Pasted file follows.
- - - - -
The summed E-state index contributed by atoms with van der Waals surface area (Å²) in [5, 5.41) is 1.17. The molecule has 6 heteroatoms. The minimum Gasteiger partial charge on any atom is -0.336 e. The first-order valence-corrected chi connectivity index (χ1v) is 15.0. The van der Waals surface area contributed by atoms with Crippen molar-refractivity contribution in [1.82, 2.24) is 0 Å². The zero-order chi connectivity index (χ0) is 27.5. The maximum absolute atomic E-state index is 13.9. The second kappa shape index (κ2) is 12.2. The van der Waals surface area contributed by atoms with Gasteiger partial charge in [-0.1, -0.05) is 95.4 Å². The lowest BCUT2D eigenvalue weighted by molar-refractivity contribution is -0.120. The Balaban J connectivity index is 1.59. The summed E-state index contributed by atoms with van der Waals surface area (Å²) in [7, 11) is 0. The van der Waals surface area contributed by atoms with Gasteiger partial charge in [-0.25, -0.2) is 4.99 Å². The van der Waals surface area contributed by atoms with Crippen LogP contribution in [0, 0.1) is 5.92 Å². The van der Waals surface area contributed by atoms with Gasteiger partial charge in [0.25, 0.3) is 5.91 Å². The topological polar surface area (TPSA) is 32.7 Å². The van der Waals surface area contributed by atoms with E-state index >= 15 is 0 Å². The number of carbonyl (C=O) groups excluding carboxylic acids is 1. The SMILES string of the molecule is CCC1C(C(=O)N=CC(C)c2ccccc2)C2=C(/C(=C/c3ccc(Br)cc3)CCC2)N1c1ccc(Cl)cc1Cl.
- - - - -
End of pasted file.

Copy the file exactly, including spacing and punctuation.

The summed E-state index contributed by atoms with van der Waals surface area (Å²) in [5, 5.41) is 1.17. The molecule has 6 heteroatoms. The minimum Gasteiger partial charge on any atom is -0.336 e. The first-order valence-corrected chi connectivity index (χ1v) is 15.0. The van der Waals surface area contributed by atoms with Crippen molar-refractivity contribution in [1.82, 2.24) is 0 Å². The zero-order chi connectivity index (χ0) is 27.5. The maximum absolute atomic E-state index is 13.9. The second kappa shape index (κ2) is 12.2. The van der Waals surface area contributed by atoms with Gasteiger partial charge in [-0.1, -0.05) is 95.4 Å². The lowest BCUT2D eigenvalue weighted by molar-refractivity contribution is -0.120. The Balaban J connectivity index is 1.59. The summed E-state index contributed by atoms with van der Waals surface area (Å²) in [7, 11) is 0. The van der Waals surface area contributed by atoms with Gasteiger partial charge in [-0.25, -0.2) is 4.99 Å². The van der Waals surface area contributed by atoms with Crippen LogP contribution in [0, 0.1) is 5.92 Å². The van der Waals surface area contributed by atoms with Gasteiger partial charge in [0.25, 0.3) is 5.91 Å². The topological polar surface area (TPSA) is 32.7 Å². The van der Waals surface area contributed by atoms with E-state index >= 15 is 0 Å². The number of carbonyl (C=O) groups excluding carboxylic acids is 1. The SMILES string of the molecule is CCC1C(C(=O)N=CC(C)c2ccccc2)C2=C(/C(=C/c3ccc(Br)cc3)CCC2)N1c1ccc(Cl)cc1Cl.